Even though a patient had a history of malignancy, the patient was considered to be immunocompetent when he or she was in a disease-free state for more than five years. She was not pregnant. 2). However, parainfluenza virus has been detected in 0–8% of adults with community acquired pneumonia.6–9,47,48 Parainfluenza type 3 is more commonly associated with pneumonia than other types, although fewer studies have systematically sought parainfluenza type 4. Characteristic CT appearances in conjunction with broncho-alveolar lavage  finding of relative neutrophilia and reduction in the CD4/CD8 ratio, is suggestive of BOOP. In the present case, the patient presented with IPS 16 days after BMT and the diagnosis followed the Clark’s criteria. The patient died in the pediatric anesthesiology and intensive care unit because of multiorgan failure.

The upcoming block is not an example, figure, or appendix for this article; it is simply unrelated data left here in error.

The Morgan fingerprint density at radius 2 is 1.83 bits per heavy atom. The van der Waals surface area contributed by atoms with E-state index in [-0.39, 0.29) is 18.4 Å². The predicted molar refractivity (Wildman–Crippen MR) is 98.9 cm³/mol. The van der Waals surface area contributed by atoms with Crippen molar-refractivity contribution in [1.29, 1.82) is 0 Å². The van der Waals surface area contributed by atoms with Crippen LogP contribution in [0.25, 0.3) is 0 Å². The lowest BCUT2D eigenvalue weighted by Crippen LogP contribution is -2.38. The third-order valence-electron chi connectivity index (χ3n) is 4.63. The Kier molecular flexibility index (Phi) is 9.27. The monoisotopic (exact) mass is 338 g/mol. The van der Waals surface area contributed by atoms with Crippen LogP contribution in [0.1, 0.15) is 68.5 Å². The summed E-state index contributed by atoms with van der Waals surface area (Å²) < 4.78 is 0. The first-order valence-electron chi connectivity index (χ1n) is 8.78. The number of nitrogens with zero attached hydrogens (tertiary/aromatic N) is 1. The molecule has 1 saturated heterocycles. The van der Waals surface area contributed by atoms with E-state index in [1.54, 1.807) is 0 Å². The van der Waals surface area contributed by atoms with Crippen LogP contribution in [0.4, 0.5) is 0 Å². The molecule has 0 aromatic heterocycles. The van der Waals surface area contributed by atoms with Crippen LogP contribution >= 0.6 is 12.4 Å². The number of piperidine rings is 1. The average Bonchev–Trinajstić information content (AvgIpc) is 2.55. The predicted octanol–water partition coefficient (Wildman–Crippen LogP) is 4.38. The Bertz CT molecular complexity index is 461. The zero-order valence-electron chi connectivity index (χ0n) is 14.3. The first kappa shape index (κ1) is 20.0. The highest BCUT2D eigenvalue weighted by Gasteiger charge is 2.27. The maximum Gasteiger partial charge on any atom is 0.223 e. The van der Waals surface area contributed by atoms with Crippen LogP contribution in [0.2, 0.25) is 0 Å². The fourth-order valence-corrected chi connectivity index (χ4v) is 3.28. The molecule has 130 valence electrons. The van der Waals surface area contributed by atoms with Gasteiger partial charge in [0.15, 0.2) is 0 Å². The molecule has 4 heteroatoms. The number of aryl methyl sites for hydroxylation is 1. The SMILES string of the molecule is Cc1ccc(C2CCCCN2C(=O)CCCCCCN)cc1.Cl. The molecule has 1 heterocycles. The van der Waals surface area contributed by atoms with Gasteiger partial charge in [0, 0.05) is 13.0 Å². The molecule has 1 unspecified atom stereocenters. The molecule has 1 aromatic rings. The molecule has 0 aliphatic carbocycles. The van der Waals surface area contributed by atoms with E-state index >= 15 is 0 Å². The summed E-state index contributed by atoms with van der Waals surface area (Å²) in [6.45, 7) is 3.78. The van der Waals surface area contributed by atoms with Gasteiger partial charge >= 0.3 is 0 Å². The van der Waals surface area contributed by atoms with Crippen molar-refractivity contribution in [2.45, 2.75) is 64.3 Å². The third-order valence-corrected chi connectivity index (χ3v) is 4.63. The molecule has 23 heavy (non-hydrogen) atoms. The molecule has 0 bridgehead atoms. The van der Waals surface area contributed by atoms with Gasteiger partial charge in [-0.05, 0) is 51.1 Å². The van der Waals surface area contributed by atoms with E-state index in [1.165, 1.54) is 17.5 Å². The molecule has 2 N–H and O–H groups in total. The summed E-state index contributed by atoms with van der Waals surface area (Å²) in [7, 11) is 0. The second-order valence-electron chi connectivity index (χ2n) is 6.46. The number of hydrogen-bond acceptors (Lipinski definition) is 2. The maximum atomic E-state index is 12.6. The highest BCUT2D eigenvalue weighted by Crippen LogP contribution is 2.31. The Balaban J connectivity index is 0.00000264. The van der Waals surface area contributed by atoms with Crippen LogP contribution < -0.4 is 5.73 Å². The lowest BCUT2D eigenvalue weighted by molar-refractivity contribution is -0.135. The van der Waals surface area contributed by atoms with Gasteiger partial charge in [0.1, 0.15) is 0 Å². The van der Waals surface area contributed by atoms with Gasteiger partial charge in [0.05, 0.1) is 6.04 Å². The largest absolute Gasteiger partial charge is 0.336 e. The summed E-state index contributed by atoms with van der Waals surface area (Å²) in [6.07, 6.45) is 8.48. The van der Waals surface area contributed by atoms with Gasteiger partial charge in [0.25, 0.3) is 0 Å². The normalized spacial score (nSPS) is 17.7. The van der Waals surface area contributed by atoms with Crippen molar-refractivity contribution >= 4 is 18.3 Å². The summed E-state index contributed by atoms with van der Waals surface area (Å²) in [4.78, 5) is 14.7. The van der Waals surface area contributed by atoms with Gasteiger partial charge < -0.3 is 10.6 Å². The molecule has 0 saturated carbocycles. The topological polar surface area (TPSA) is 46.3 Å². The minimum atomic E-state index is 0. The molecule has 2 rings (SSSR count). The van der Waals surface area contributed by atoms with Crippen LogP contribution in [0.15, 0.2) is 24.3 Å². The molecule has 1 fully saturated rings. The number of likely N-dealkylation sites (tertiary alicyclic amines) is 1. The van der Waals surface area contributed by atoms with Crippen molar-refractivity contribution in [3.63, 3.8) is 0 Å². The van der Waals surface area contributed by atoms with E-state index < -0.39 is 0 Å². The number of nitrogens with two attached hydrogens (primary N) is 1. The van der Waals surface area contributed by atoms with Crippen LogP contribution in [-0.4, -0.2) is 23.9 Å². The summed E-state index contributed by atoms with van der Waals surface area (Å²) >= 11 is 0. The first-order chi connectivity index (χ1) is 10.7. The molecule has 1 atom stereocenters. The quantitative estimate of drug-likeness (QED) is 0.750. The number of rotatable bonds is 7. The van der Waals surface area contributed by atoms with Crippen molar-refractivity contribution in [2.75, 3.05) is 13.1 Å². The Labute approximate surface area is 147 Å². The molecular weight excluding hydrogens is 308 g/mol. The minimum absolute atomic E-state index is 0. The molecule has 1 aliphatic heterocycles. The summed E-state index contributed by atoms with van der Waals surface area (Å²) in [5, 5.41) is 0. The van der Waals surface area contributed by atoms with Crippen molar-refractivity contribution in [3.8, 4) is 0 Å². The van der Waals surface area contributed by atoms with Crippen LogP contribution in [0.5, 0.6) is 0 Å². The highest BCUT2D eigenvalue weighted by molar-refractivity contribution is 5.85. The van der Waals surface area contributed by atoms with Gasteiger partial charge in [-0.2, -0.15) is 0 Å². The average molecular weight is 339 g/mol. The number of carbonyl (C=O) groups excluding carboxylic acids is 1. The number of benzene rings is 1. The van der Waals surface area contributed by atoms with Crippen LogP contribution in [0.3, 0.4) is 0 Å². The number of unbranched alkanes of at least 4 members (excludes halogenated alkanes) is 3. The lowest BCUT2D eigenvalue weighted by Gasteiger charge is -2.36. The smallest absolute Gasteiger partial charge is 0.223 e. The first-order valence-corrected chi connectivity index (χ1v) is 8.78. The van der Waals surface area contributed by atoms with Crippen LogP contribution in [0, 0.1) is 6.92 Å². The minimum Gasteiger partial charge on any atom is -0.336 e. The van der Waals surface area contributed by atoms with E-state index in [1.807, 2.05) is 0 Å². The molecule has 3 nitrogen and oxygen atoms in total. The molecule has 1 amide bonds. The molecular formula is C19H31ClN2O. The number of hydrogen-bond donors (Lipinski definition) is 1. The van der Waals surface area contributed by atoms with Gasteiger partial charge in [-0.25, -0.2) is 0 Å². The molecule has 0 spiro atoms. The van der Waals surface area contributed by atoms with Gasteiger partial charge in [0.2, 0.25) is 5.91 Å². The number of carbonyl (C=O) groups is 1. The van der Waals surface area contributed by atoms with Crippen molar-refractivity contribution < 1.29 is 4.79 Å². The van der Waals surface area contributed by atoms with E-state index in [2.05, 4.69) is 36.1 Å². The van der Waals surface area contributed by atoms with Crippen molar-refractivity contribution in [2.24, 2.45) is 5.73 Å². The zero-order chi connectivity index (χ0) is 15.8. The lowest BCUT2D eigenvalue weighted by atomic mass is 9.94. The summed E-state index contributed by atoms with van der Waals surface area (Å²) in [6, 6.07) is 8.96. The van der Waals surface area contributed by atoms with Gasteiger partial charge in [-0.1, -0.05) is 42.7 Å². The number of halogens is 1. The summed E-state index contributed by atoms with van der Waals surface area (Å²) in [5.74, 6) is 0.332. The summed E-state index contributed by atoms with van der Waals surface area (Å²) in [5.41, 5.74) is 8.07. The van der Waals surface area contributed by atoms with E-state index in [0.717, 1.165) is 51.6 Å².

Pneumonitis with pulmonary fibrosis can develop 6–8 weeks after the onset of treatment. In contrast to influenza, in which fatal disease generally occurs only in infants, older persons, and persons with underlying medical conditions, severe cases of SARS frequently occurred in previously healthy individuals. Areas of consolidation predominated in the middle/lower pulmonary zones, involving the lower lobes in all of the cases and the middle lobe in one patient. In immunocompromised children, such as those affected by the X-linked lymphoproliferative syndrome (XLPS), with mutations in the gene encoding the signalling lymphocyte activation molecule (SLAM-associated protein, SAP), a fulminating, fatal primary EBV infection may occur . Chronic active EBV infection may result in life-threatening complications, such as accelerated hematological phase also referred to as hemophagocytic lymphohistiocytosis, hematological malignancies and hepatic failure . EBV pneumonia is rare in immunocompetent subjects [6–8]. While mild, usually asymptomatic pneumonitis occurs in about 5-10% of all immunocompetent cases of infectious mononucleosis; severe pulmonary involvement predominantly in the form of interstitial pneumonitis has also been reported to date [9–11].